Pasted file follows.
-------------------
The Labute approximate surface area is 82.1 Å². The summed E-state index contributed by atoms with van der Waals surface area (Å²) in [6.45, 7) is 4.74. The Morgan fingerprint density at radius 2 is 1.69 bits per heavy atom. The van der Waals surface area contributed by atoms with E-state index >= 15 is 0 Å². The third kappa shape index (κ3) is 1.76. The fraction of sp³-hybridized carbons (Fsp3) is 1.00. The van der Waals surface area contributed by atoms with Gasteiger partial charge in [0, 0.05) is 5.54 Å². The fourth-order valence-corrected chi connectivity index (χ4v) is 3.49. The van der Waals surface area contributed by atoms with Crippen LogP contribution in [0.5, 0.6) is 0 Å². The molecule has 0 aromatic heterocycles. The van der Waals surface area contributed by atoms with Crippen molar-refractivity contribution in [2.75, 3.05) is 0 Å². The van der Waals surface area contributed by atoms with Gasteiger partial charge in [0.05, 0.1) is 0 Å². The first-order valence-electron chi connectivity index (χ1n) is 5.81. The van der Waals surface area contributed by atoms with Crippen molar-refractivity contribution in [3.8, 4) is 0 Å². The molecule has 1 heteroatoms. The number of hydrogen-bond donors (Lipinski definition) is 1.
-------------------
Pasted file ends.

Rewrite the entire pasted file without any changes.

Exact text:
The Labute approximate surface area is 82.1 Å². The summed E-state index contributed by atoms with van der Waals surface area (Å²) in [6.45, 7) is 4.74. The Morgan fingerprint density at radius 2 is 1.69 bits per heavy atom. The van der Waals surface area contributed by atoms with E-state index >= 15 is 0 Å². The third kappa shape index (κ3) is 1.76. The fraction of sp³-hybridized carbons (Fsp3) is 1.00. The van der Waals surface area contributed by atoms with Gasteiger partial charge in [0, 0.05) is 5.54 Å². The fourth-order valence-corrected chi connectivity index (χ4v) is 3.49. The van der Waals surface area contributed by atoms with Crippen LogP contribution in [0.5, 0.6) is 0 Å². The molecule has 0 aromatic heterocycles. The van der Waals surface area contributed by atoms with Crippen molar-refractivity contribution in [2.75, 3.05) is 0 Å². The van der Waals surface area contributed by atoms with Gasteiger partial charge in [0.05, 0.1) is 0 Å². The first-order valence-electron chi connectivity index (χ1n) is 5.81. The van der Waals surface area contributed by atoms with Crippen molar-refractivity contribution in [3.8, 4) is 0 Å². The molecule has 1 heteroatoms. The number of hydrogen-bond donors (Lipinski definition) is 1.